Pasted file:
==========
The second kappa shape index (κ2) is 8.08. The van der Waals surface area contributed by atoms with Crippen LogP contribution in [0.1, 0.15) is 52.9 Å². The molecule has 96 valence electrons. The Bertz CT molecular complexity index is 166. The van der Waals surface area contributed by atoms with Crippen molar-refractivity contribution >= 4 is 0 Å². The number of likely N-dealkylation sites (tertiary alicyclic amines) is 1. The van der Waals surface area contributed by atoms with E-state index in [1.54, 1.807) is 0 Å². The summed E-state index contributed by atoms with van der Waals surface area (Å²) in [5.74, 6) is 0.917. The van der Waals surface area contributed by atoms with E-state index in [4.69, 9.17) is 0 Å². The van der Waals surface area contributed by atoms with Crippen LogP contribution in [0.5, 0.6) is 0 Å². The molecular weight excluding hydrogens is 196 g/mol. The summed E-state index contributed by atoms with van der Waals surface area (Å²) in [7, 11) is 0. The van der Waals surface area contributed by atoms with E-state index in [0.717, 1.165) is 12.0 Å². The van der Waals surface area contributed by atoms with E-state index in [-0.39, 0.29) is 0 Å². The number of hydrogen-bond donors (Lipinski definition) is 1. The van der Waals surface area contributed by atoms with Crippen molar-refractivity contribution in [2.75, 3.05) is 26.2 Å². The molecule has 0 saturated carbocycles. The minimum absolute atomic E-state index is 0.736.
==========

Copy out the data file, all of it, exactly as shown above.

The second kappa shape index (κ2) is 8.08. The van der Waals surface area contributed by atoms with Crippen LogP contribution in [0.1, 0.15) is 52.9 Å². The molecule has 96 valence electrons. The Bertz CT molecular complexity index is 166. The van der Waals surface area contributed by atoms with Crippen molar-refractivity contribution >= 4 is 0 Å². The number of likely N-dealkylation sites (tertiary alicyclic amines) is 1. The van der Waals surface area contributed by atoms with E-state index in [1.54, 1.807) is 0 Å². The summed E-state index contributed by atoms with van der Waals surface area (Å²) in [5.74, 6) is 0.917. The van der Waals surface area contributed by atoms with E-state index in [4.69, 9.17) is 0 Å². The van der Waals surface area contributed by atoms with Crippen LogP contribution in [0.5, 0.6) is 0 Å². The molecular weight excluding hydrogens is 196 g/mol. The summed E-state index contributed by atoms with van der Waals surface area (Å²) in [7, 11) is 0. The van der Waals surface area contributed by atoms with E-state index in [0.717, 1.165) is 12.0 Å². The van der Waals surface area contributed by atoms with E-state index in [-0.39, 0.29) is 0 Å². The number of hydrogen-bond donors (Lipinski definition) is 1. The van der Waals surface area contributed by atoms with Crippen molar-refractivity contribution in [2.75, 3.05) is 26.2 Å². The molecule has 0 saturated carbocycles. The minimum absolute atomic E-state index is 0.736.